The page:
in particular to social structures.4 As Bourdieu puts it:
“These structuring structures are historically constituted forms and therefore arbitrary in the Saussurian sense, conventional, ‘ex instituto’ [by an arbitrary institution] as Leibniz said, which means that we can trace their social genesis” (Bourdieu 1999, 67).5 The conceptual framework described above gave birth to Even-Zohar’s concept of culture planning (i.e., the initiation of a culture plan and its operation, reevaluation and revision with regard to the changing needs of the social field. See: Even-Zohar 1994). Effective culture planning has taken place when a dominant group manages to impose its repertoire on the social field and generates a social cohesiveness that regulates the various personal and institutional interactions.
The ability of a group to impose its repertoire is dependent on its ability to gain control over what Bourdieu calls statist capital (capital étatique) (Bourdieu 1999, 57), i.e., its ability to centralize and organize the different bodies and institutions that are responsible for the distribution of symbolic capital (the education system, the press, the artistic field, etc.) and material capital (private capital, national banks, public foundations, etc.).
By succeeding in imposing its repertoire, the group can be referred to as the dominant group and its repertoire becomes the dominant repertoire. Since the identity of the group is connected to a specific repertoire – “one indivisible repertoire for one group”6 – the concept of dominant repertoire is more or less the habitus of that group, Cassirer called these principles of vision and division “symbolic forms” and Durkheim “forms of classification” these are so many ways of saying the same thing in more or less separate theoretical traditions (Bourdieu 1999, 67).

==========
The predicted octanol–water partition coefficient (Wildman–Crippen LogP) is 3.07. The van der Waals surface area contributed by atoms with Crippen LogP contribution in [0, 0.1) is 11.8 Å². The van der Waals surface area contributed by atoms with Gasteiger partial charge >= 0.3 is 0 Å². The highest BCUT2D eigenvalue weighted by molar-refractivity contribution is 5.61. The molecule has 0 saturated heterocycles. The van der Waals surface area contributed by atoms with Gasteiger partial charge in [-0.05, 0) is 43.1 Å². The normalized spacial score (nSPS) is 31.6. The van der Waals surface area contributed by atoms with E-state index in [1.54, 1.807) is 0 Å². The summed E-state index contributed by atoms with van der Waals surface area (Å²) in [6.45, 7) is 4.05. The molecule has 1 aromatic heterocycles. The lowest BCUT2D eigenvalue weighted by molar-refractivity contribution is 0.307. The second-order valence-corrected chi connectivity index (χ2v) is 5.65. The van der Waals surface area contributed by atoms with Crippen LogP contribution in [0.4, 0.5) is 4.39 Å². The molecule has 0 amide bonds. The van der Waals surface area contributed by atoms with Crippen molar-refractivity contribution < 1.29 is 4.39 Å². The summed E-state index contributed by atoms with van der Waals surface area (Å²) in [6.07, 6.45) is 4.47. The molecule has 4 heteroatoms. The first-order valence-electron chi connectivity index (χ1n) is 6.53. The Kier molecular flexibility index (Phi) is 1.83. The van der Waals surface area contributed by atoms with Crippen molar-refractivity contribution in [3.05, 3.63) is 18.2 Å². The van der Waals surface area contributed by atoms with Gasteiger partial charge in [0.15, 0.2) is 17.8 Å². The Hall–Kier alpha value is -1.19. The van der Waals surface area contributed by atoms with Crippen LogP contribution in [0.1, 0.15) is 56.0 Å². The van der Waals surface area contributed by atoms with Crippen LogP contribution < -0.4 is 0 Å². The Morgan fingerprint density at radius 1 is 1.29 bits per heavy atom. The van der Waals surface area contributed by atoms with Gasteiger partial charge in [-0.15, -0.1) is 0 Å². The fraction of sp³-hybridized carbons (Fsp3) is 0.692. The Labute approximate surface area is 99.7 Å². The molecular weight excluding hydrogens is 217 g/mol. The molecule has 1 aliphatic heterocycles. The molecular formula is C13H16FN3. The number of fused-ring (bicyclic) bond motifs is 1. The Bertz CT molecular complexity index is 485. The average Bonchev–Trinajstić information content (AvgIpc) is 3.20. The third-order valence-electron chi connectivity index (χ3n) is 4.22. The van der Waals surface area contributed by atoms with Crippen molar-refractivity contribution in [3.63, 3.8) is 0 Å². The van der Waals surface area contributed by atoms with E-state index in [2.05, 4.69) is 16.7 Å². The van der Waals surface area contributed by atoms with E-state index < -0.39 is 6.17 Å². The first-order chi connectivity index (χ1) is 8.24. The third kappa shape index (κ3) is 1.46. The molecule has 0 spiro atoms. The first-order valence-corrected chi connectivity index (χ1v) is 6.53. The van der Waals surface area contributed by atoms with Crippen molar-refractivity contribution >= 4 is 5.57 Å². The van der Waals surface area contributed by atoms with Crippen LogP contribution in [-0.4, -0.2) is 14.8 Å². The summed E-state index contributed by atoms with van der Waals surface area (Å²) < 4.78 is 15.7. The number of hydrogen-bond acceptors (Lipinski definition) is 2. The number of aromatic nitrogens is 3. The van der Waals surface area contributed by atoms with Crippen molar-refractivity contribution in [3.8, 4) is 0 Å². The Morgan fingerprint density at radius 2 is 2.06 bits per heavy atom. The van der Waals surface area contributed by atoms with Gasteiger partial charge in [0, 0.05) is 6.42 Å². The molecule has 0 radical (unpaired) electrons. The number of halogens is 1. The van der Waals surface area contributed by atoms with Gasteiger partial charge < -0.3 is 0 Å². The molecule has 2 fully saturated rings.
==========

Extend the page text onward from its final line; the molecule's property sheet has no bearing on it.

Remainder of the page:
Bourdieu expressed this idea also with regard to what he called “ritual practice”: “To bring order is to bring division … the limit produces difference and the different things ‘by an arbitrary institution’, as Leibniz put it, translating the ‘ex instituto’ of the Scholastics. This magical act presupposes and produces collective belief, that is, ignorance of its own arbitrariness” (Bourdieu 1990, 210).
“In various current research traditions, the connection between repertoires and groups has been conceived of as an inherent relation, meaning that a certain identifiable repertoire is conceived of as built into the very ‘nature’ of a certain identifiable group. Such a view, even if not always formulated in such explicit terms, characterizes not only the earlier stages of anthropology but even later parts of which evolved when a certain repertoire succeeded in materializing itself in a specific group.
Thus the conceptual framework of this research deals with the history of the formative stages of the Modern Hebrew repertoire as well as with the habitus it generated for both groupal and individual practices. In other words, the history of the ways in which the repertoire became available to the dominant group, and how it succeeded eventually in generating a particular pattern of behavior, i.e., a particular habitus.
“The habitus is a set of dispositions which incline agents to act and react in certain ways. The dispositions generate practices, perceptions and attitudes which are ‘regular’ without being consciously co-ordinated or governed by any ‘rule’” (Bourdieu 1993, 12).
The specific distinction drawn between the concepts of repertoire and habitus in this research underlines the fact that the history of the habitus is the history of the memory, this being understood not only as something abstract, ideological or symbolic but also as a memory which shapes and regulates the body. As Talal Asad puts it: “The concept of habitus invites us to analyze the body as an assemblage of embodied aptitudes, not as a medium of symbolic meanings” (Asad, 1993, 75).
1.1.2 Cultural Identity
The concept of cultural identity that this research employs is based on Sander L.
Gilman’s theory concerning individual identity formation via his relationship with his reference group, i.e. that group in society that defines him; that creates his reality for him (Gilman 1986, 2). The reference group in Gilman’s definition is equivalent to the concept of the dominant group and is only one example of the correlation between Gilman’s conceptual framework and the conceptual framework described above.